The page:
On 27 February, David Clark celebrated a year in the role of global head of safety and security at handler Worldwide Flight Services (WFS). He talks toAirside about what has been achieved over the past year by him and his colleagues in these closely related realms, and of his priorities for the next 12 month
When Clark moved to WFS last year, he did so with the benefit of nearly 20 years in the airline business, so the handling side of airside operations was by no means new to him. He knew the WFS name well, but at that time the Paris-headquartered firm, whilst big in cargo, wasn’t seen as one of the world’s big five or so ground handlers. So why was it his first choice for a new job? One reason, Clark recalls, was that WFS was clearly a company on the move – mainly through mergers and acquisitions, it was expanding quickly.
Something else that attracted him to the post of global head of safety and security at WFS was the handler’s emphasis on putting just those issues at the heart of its business. Up to then, while safety and security had certainly been regarded as key issues for WFS, they had tended to be addressed separately by various components of the company, whether geographically or functionally; but the start of last year saw the handler seek to bring the twin issues of safety and security together under one executive authority, while embedding these concerns as a core element of WFS culture and operations.
Another reason Clark chose to move to WFS, he says, was the news of Craig Smyth taking over as CEO of the handler in August 2016, just a few months prior to Clark’s own move to WFS. Clark was aware that safety and security were a priority for the new CEO. Plus, in discussions with WFS’s owners, they too made it clear that they regarded safety and security as the number one component of the corporate strategy and growth plans.
Prior to joining WFS, Clark had already made clear in his own mind some of the priorities he intended to drive when he took on the new role. Of course, his initial focus would be to get to know the business, and, crucially, the functional experts looking after safety and security in each area. Understanding customer expectations and the various regulatory regimes was also essential.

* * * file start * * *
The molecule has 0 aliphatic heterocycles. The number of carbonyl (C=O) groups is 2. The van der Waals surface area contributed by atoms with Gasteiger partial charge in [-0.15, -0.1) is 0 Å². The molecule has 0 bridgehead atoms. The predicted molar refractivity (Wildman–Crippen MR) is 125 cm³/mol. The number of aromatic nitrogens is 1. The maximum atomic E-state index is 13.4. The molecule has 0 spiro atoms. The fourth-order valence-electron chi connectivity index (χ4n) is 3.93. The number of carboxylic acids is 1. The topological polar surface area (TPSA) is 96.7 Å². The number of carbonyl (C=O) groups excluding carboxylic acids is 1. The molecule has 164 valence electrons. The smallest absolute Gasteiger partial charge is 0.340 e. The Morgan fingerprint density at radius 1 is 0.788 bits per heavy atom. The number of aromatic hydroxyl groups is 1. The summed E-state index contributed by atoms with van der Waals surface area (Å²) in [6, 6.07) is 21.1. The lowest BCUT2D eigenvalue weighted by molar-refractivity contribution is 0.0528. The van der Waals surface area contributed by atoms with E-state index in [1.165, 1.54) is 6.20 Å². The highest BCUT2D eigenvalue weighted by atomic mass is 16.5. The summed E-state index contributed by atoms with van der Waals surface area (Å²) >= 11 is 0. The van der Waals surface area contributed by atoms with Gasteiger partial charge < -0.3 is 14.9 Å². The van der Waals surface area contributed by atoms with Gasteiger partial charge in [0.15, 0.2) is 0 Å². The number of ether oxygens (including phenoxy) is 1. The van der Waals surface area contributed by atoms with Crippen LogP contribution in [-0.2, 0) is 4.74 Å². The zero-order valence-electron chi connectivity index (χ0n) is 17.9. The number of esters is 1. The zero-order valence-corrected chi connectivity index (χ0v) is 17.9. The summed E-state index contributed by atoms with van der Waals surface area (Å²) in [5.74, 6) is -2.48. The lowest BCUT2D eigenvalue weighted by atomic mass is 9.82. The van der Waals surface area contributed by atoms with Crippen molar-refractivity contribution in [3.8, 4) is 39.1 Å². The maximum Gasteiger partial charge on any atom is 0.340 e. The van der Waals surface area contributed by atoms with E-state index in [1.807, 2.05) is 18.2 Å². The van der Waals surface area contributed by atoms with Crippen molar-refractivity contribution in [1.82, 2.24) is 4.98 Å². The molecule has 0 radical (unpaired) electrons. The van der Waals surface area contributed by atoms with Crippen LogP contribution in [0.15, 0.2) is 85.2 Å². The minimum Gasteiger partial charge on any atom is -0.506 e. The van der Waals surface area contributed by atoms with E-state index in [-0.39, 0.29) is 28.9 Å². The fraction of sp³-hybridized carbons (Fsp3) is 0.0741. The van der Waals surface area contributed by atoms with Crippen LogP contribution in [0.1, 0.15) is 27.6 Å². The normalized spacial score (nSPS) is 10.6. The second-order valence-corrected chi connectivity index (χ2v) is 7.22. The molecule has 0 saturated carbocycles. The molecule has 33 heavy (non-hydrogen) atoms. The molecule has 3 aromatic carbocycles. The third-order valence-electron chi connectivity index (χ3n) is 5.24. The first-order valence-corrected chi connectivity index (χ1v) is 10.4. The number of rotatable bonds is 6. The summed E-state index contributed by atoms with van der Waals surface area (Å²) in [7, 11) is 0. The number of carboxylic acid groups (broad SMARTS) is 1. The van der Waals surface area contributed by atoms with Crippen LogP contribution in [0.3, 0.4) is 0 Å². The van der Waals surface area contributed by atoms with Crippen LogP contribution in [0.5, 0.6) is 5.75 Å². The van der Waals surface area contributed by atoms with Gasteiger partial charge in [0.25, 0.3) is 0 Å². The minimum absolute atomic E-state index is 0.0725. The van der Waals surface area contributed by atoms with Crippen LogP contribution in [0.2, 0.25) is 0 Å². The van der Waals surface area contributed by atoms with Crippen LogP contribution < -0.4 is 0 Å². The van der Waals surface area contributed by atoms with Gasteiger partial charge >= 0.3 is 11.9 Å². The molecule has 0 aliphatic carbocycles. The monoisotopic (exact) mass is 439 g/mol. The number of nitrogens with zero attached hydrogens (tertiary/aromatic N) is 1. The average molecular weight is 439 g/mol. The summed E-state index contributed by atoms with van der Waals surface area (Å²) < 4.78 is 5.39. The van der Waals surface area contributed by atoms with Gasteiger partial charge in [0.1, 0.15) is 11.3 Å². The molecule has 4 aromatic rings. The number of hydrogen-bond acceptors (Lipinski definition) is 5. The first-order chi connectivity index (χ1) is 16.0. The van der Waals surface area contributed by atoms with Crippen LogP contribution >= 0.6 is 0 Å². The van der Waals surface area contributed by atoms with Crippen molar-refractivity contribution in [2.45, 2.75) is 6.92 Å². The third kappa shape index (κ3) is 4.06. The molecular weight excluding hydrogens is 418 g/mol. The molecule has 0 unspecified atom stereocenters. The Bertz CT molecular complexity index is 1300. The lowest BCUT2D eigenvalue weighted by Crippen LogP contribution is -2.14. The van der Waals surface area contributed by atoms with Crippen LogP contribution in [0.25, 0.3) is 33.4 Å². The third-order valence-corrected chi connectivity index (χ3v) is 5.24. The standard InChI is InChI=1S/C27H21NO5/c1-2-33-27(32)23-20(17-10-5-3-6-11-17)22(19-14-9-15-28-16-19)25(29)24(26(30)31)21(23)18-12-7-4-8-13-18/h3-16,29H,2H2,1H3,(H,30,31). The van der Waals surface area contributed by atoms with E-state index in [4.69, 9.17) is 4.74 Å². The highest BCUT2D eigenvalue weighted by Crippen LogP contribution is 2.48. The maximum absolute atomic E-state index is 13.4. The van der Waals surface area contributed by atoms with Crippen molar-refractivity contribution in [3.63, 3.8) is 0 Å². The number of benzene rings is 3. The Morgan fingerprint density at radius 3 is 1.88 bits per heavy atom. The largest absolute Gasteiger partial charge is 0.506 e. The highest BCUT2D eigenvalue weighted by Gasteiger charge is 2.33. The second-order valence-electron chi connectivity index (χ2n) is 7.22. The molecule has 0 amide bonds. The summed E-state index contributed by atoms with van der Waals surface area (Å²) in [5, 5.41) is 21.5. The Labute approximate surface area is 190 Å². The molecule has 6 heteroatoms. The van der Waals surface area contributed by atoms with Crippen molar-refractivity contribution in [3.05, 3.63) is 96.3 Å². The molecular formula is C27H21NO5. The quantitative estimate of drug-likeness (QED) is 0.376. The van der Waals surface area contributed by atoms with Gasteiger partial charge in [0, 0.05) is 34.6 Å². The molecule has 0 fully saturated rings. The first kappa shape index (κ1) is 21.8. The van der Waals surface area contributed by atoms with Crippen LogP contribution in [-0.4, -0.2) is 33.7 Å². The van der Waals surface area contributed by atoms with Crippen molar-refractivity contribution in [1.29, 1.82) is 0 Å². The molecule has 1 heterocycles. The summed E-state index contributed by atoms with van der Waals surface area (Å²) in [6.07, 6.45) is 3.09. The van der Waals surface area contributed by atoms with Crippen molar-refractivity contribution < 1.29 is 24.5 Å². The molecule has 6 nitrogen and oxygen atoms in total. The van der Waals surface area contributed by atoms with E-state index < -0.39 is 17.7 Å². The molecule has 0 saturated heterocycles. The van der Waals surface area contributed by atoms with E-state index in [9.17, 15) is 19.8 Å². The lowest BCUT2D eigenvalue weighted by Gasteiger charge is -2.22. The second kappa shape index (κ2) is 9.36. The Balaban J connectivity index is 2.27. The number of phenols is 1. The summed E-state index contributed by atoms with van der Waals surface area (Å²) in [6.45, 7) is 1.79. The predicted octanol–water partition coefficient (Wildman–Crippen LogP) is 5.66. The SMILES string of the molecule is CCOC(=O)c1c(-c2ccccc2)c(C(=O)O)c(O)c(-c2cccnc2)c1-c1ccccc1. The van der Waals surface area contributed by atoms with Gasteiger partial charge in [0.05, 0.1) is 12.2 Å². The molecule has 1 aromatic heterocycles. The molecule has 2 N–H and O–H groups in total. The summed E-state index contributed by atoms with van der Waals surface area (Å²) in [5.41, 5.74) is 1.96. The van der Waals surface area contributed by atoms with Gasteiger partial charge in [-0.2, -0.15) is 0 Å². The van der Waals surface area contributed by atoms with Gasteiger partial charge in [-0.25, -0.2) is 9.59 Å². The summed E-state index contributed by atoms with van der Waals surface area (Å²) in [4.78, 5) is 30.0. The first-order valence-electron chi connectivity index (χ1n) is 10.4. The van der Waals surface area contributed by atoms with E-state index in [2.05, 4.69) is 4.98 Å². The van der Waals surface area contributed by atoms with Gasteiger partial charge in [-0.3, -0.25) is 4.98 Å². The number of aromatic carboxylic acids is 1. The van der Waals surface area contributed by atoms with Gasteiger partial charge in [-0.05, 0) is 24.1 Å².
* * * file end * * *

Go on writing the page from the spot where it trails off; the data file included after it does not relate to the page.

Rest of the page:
Bringing together safety and security under one function makes perfect sense to Clarke. He believes the principles of addressing both subjects are much the same: in both cases, it is about mitigating a threat to people, infrastructure and equipment, while the measures needed to mitigate those risks are all about putting in place the appropriate corporate culture, training, processes and resources.
Both safety and security are also an ongoing concern and a key part of everyday handling operations. While safety on the ramp must be at the forefront of any ground handler’s mind whenever he or she is active on the ramp, security too must always be borne in mind. And, for a cargo handler, security has also become an integral part of his or her work – not only screening freight but also keeping security at airport perimeters and airside warehouses airtight.
Another immediate priority was to get to know the various areas of the WFS business and how they operated under different safety and security procedures. Logically, the next step would be to standardise and upgrade where necessary the various SMS (an SMS is a systematic approach to managing safety, including the necessary organisational structures, accountabilities, policies and procedures) that WFS adheres to across its various component businesses and global stations.
The handler currently has five separate SMS in operation that meet International Air Transport Association Safety Audit for Ground Operations (ISAGO) standards, a legacy of previous organisational structures and acquisitions. Introducing an overarching IT system to record and assist with corporate-wide safety training and processes would be one aspect of this focus on standardisation and improvement. Another priority is to standardise GSE specifications across the whole of WFS.
Much has been achieved in these various areas over the past year, Clark informs, although the work is very much ongoing. Milestones achieved so far have included the introduction of ‘best-in-class’ security procedures for cargo handling at WFS’s US stations in response to new TSA directives. Already a “big success” in the US, these new cargo handling practices differentiate WFS from the rest of the industry and will be rolled out beyond the North American continent to WFS stations elsewhere, he says.